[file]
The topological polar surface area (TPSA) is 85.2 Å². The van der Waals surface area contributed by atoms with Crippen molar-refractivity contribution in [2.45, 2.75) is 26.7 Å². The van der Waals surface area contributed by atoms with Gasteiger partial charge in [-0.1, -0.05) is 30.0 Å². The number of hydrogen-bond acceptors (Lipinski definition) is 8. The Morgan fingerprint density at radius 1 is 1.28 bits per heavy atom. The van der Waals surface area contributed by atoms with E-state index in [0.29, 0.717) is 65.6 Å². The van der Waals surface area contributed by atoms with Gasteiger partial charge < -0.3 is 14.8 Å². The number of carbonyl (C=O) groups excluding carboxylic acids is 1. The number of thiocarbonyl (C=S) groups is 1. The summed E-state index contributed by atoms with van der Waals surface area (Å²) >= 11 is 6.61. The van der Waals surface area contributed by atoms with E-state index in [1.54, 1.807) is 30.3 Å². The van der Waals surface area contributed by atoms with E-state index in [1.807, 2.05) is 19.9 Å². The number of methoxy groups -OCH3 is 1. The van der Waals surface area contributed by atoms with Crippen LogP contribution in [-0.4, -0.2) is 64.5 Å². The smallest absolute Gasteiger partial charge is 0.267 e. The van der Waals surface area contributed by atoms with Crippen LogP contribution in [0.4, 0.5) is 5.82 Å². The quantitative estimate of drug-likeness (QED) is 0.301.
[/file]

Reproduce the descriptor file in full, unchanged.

The topological polar surface area (TPSA) is 85.2 Å². The van der Waals surface area contributed by atoms with Crippen molar-refractivity contribution in [2.45, 2.75) is 26.7 Å². The van der Waals surface area contributed by atoms with Gasteiger partial charge in [-0.1, -0.05) is 30.0 Å². The number of hydrogen-bond acceptors (Lipinski definition) is 8. The Morgan fingerprint density at radius 1 is 1.28 bits per heavy atom. The van der Waals surface area contributed by atoms with E-state index in [0.29, 0.717) is 65.6 Å². The van der Waals surface area contributed by atoms with Gasteiger partial charge < -0.3 is 14.8 Å². The number of carbonyl (C=O) groups excluding carboxylic acids is 1. The number of thiocarbonyl (C=S) groups is 1. The summed E-state index contributed by atoms with van der Waals surface area (Å²) >= 11 is 6.61. The van der Waals surface area contributed by atoms with E-state index in [1.54, 1.807) is 30.3 Å². The van der Waals surface area contributed by atoms with E-state index in [1.807, 2.05) is 19.9 Å². The number of methoxy groups -OCH3 is 1. The van der Waals surface area contributed by atoms with Crippen LogP contribution in [-0.4, -0.2) is 64.5 Å². The smallest absolute Gasteiger partial charge is 0.267 e. The van der Waals surface area contributed by atoms with Crippen LogP contribution in [0.4, 0.5) is 5.82 Å². The quantitative estimate of drug-likeness (QED) is 0.301.